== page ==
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New Iran Embassy In London Stirs Controversy

Nov 12, 2010

LONDON ––Iran’s planned new post-modern embassy is stirring debate here, both for its design and for its location in an historic preservation area.

Descriptions and artists’ renditions show a six-story building cantilevered above and surrounding a smaller street corner structure that would be painted bright yellow.

Despite reports months ago on web sites, local authorities had not released details or drawings to community leaders. But some details were released after recent media reports.

London is host to a number of post-modern buildings, many of them once or still controversial, including the now iconic “pickle” office tower. But the Iranian embassy is to be built in the Queens Gate Conservation Area, five yards from historic St. Augustine’s Church, stirring protests.

The local council promises “further public consultation” after “revised drawings” are provided by Iran.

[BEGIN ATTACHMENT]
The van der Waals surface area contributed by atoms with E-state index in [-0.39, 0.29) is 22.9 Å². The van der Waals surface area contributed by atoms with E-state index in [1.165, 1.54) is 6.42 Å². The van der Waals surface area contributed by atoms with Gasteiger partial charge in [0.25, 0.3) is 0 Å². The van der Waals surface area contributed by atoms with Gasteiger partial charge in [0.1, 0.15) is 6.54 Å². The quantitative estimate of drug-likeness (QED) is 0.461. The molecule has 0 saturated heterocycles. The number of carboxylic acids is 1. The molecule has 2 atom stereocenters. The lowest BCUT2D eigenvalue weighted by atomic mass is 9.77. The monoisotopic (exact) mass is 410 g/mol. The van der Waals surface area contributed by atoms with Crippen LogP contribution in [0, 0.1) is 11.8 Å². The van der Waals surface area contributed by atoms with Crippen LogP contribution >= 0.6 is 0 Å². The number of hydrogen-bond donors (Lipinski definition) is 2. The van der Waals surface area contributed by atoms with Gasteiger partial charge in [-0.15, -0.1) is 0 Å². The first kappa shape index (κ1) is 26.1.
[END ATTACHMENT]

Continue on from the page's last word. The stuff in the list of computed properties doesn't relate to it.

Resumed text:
Those with long memories will recall that Eero Saarinen’s design for the U.S. embassy in London’s historic Grosvenor Square was controversial at the time it was built over five decades ago. Now, the American embassy is scheduled relocate to a new, larger building on the other side of the Thames, and the current embassy site will be sold.

Perhaps the Iranian government could simply buy the existing U.S. embassy.


Embassy commissions provide some of the best opportunities for the design community to push the boundaries of contemporary thought. Other modern commissions in urban settings such as the Pompidou Center in Paris have sparked initial anger and later embracing acceptance. London is especially open to these cutting edge commissions. It is the context of "neighborhood" that raises THIS to controversy status, but a review of the helicopter view massing reveals the embassy to be sensitive and especially open at it's corner compared to other embassies.

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